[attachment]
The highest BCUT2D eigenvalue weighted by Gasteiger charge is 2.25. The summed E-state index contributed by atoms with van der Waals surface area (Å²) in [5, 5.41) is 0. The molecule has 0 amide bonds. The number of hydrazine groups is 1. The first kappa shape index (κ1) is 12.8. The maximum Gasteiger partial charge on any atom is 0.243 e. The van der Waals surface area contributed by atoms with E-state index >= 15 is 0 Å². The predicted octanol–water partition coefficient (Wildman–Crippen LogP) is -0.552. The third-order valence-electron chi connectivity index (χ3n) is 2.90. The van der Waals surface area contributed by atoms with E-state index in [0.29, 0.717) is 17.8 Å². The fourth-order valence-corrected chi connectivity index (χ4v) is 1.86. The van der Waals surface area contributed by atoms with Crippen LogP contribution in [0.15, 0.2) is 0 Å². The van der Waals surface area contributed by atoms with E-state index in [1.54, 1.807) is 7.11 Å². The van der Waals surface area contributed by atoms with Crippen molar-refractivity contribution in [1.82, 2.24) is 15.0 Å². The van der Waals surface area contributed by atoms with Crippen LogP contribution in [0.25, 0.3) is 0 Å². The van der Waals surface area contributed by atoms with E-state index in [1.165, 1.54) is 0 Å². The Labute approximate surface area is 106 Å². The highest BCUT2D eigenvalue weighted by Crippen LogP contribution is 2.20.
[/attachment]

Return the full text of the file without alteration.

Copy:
The highest BCUT2D eigenvalue weighted by Gasteiger charge is 2.25. The summed E-state index contributed by atoms with van der Waals surface area (Å²) in [5, 5.41) is 0. The molecule has 0 amide bonds. The number of hydrazine groups is 1. The first kappa shape index (κ1) is 12.8. The maximum Gasteiger partial charge on any atom is 0.243 e. The van der Waals surface area contributed by atoms with E-state index >= 15 is 0 Å². The predicted octanol–water partition coefficient (Wildman–Crippen LogP) is -0.552. The third-order valence-electron chi connectivity index (χ3n) is 2.90. The van der Waals surface area contributed by atoms with E-state index in [0.29, 0.717) is 17.8 Å². The fourth-order valence-corrected chi connectivity index (χ4v) is 1.86. The van der Waals surface area contributed by atoms with Crippen LogP contribution in [0.15, 0.2) is 0 Å². The van der Waals surface area contributed by atoms with E-state index in [1.54, 1.807) is 7.11 Å². The van der Waals surface area contributed by atoms with Crippen molar-refractivity contribution in [1.82, 2.24) is 15.0 Å². The van der Waals surface area contributed by atoms with Crippen LogP contribution in [0.25, 0.3) is 0 Å². The van der Waals surface area contributed by atoms with E-state index in [1.165, 1.54) is 0 Å². The Labute approximate surface area is 106 Å². The highest BCUT2D eigenvalue weighted by Crippen LogP contribution is 2.20.